Mosquitoes are a nuisance, and to get an idea of how much we don’t like them, one just has to see the sketches of these mosquitoes in commercials. Absolutely villainous. But that’s not without good reason. Mosquitoes have killed people by thousands with diseases like malaria and to avoid them is always wise.
Humanity has devised many ways of doing it. Good old mosquito coils, to vaporizers, to sprays and most recently, flash cards.
There are Natural repellents and synthetic repellents.
Natural repellents like Neem oil or birch tree bark stay effective for only 30 to 60 minutes after application and need constant reapplication. Not something very practical, especially when one is outdoors braving mosquitoes, when one is tired after an hour long traffic jam and when one simply cannot afford that luxury of time.
Synthetic repellents on the other hand, stay effective for long hours, but when something is being inhaled by us for long, if we are surrounded by the fumes of the repellent for long amounts of time, we would do good to see if it adversely affects us.
The repellent works by making our body something the mosquito wouldn’t find appetizing enough or by killing them.
By making use of repellents we are the maggot crawling cheese blocks of the mosquito world, which is amazing, as mosquitoes are attracted to the smell of blood and anything to mask it is a happy life ahead of us.
Is it safe?
Let us evaluate it step by step. First on the list is the ever sinister mosquito coil. Honestly, if you are still using it, you need to step out of 2005 and into 2016, pronto. The harm from burning a single mosquito coil is as bad as the harm your lungs will take from burning 100 cigarettes. Yep, it’s that bad. So mosquito coil is a neat strike through on the list.
The next, is the vaporizer, the ones with refills that can be plugged into and forgotten about. Vaporizers contain chemicals that are harmful when inhaled and consumed in large quantities or when in direct contact with the skin, all of which, are things that need not be done with vaporizers. So as long as you are using it in well ventilated spaces, and are following the instructions ( Like, not trying to sniff the mystery of the vaporizer) , you should be fine.
The same goes for sprays, unless you inhale them or are in direct contact with them more than that is necessary, it will be hunky dory.
Now, skin repellent cream’s case is a little different as they are in direct contact with the skin. Mostly, skin repellents are safe when applied in reasonable quantities and responsibly. As a misuse or overuse of anything isn’t expected to be good for your health, let’s only focus on the aspect of “responsible” use of mosquito repellents causing harm to skin.
Though, it’s safe, certain chemicals like Pyrethrum used in the repellents, on prolonged application, has shown to worsen asthma and other allergies. Nervous weakness too has been observed to be a major side effect.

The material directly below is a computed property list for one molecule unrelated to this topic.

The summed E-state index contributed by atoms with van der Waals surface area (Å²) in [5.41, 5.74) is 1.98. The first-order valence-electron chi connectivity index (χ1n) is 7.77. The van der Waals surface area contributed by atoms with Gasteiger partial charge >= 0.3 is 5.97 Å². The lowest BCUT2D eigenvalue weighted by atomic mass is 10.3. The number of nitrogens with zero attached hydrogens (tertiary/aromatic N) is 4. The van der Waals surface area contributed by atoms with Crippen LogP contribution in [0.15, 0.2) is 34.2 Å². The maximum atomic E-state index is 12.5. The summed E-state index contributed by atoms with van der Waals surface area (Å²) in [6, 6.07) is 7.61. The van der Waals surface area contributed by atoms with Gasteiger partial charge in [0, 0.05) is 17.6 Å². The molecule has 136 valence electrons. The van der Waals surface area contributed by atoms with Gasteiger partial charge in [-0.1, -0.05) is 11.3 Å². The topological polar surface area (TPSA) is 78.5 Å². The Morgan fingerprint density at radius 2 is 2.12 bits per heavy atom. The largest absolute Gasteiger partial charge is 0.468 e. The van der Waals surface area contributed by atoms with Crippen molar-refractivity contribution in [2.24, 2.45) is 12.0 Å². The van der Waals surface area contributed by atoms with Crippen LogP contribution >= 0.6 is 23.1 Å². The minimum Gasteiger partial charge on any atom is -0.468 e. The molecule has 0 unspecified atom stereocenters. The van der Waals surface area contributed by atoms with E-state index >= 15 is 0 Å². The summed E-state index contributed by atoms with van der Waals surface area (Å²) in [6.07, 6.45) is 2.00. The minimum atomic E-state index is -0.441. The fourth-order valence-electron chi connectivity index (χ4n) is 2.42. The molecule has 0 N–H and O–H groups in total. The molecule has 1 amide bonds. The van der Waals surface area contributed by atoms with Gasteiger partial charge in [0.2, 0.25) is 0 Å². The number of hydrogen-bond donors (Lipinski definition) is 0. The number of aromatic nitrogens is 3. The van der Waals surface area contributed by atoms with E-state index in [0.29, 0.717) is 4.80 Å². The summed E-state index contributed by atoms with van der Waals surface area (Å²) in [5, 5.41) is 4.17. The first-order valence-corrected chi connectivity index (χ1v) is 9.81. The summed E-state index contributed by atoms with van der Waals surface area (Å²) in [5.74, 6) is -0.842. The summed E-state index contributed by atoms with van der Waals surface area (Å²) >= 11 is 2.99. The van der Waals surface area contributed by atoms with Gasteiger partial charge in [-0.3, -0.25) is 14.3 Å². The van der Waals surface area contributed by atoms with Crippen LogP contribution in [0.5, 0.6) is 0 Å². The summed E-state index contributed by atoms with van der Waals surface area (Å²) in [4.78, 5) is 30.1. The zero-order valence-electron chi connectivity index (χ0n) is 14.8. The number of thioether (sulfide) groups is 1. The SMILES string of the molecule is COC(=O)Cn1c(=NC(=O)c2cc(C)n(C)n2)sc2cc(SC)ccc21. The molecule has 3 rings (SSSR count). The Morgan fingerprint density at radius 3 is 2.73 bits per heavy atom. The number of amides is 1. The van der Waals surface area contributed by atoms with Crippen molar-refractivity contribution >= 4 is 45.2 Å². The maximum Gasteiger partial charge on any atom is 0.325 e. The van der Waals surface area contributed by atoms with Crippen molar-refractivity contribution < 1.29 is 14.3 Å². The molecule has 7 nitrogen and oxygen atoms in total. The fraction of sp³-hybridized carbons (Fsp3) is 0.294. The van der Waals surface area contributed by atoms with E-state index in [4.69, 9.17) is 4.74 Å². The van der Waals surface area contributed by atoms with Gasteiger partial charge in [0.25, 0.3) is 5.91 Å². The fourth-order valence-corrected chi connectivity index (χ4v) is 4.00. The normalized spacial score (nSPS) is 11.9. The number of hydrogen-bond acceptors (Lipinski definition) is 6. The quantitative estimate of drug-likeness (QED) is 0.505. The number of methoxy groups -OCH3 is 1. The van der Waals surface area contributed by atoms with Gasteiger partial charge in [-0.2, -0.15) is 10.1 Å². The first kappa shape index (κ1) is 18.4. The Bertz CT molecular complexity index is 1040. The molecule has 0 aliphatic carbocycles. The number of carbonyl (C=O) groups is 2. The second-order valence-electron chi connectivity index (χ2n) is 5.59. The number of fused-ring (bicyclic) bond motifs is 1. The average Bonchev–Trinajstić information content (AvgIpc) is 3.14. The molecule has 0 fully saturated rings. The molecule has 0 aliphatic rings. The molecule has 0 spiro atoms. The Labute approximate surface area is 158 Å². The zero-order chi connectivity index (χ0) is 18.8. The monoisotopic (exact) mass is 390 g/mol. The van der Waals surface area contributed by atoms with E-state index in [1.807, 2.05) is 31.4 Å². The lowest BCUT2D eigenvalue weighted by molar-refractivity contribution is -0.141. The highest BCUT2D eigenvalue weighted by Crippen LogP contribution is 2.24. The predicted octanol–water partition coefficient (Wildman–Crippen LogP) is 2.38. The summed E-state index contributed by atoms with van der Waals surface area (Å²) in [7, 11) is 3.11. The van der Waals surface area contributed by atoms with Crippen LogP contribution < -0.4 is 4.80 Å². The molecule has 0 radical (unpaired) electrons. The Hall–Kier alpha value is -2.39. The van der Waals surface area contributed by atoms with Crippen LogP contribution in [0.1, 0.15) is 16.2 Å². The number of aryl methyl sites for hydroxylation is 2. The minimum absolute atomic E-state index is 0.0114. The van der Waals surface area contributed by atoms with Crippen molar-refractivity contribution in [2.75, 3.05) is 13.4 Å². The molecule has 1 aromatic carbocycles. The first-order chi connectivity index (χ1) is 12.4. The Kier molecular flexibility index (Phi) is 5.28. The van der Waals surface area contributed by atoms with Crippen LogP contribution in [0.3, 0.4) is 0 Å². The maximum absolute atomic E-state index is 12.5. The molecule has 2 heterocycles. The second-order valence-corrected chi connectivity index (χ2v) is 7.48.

In all the above cases, one trend is prevalent. Follow the instructions and throw away the mosquito coils and you will be away from the pesky little mosquitoes.
How safe is it for children and pregnant women?
Creams are safe when applied. But during the application it is recommended that adults take the task over and not assign it to the kids. Applying it to their palms isn’t advised as well, as there are chances that the product could get into their eyes. Toddlers could be spared the ordeal and be just bundled up the old fashioned way in blues and pinks and be made to look cute.
Mosquito coils ( why are we even talking about it still ) are a no – no to the most sturdy, muscled, ripped stud even. Vaporizers and sprays must be kept out of reach and having an eye out for extra curious behavior around repellents is always helpful.
For pregnant women, staying safe of malaria is more important. Mosquito repellents are safe for pregnant women too but there are some extra precautions you need to take. If applying cream,steers clear of higher concentrations than 50 percent, they will not provide you better protection either ways.
Do not apply on cuts and wounds or under clothing. Apply only to areas of skin exposed to the surroundings. And, when you are back indoors, wash it off of you.
All in all, it’s a recommended product, given how much time we spend outdoors for the active lifestyle we live and how busy we generally are, but when indoors and when possible, a good old mosquito net or a vaporizer seems to be a better idea. Though extra precautions should be taken, considering the vulnerability in such delicate conditions. Long live the human race.
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